Sanvitalia procumbens
Common Name: creeping zinnia 
Type: Annual
Family: Asteraceae
Native Range: Mexico, Guatemala
Zone: 2 to 11
Height: 0.25 to 0.50 feet
Spread: 0.75 to 1.50 feet
Bloom Time: June to frost
Bloom Description: Yellow to orange-yellow rays and dark purple-brown centers
Sun: Full sun
Water: Dry to medium
Maintenance: Low
Suggested Use: Annual, Ground Cover
Flower: Showy
Tolerate: Drought, Dry Soil


Annual. Easily grown in average, dry to moderately moist, well-drained soils in full sun. Best flowering in full sun. Prefers light, sandy-humusy soils with good drainage. Thrives in the heat and humidity of typical St. Louis summers. For best results, sow seed directly in the garden 1-2 weeks before last frost date. Seed may be started indoors 6-8 weeks earlier, however plants often do not transplant well into the garden. Seed started indoors directly in a hanging basket or container avoids the transplant problem.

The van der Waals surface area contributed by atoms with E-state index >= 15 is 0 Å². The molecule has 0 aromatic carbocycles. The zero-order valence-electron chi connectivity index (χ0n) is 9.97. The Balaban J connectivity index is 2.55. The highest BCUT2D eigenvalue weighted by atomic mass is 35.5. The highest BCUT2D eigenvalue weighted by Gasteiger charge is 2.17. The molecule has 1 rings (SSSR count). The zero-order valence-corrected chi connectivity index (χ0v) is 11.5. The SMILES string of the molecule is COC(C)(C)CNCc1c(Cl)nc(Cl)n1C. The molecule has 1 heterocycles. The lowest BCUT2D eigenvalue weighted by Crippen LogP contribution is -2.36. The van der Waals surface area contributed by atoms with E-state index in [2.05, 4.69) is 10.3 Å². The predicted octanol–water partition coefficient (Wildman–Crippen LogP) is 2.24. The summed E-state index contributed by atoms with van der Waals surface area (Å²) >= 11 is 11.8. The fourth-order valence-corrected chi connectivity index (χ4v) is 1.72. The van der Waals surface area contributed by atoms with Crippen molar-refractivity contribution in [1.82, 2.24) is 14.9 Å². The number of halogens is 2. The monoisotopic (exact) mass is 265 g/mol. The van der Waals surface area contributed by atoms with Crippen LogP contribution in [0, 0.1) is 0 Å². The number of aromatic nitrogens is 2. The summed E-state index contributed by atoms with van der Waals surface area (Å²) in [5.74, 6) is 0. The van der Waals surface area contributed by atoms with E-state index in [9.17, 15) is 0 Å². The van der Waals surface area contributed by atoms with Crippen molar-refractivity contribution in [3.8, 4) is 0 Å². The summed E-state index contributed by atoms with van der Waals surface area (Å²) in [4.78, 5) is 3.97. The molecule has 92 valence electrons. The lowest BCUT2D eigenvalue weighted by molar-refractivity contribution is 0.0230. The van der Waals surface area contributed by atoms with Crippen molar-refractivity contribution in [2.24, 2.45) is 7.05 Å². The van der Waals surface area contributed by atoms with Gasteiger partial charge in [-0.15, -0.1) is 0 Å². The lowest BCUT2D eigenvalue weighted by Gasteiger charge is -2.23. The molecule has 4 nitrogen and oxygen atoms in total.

Noteworthy Characteristics

Sanvitalia procumbens, commonly called creeping zinnia, is a mat-forming annual that typically grows to 6” tall but spreads by procumbent stems to 12-18” wide or more. Features a summer to frost bloom of ¾” diameter miniature sunflowers with yellow to orange-yellow rays and dark purplish-brown center disks. Varieties come in single- and double-flowered forms. Creeping stems are clad with oval, medium green, zinnia-like leaves (to 2” long), hence the common name.

Genus name honors Federico Sanvitali (1704-1761), professor at Brescia, Italy.

Specific epithet means prostrate.


No serious insect or disease problems.


Edgings, ground cover, containers or hanging baskets.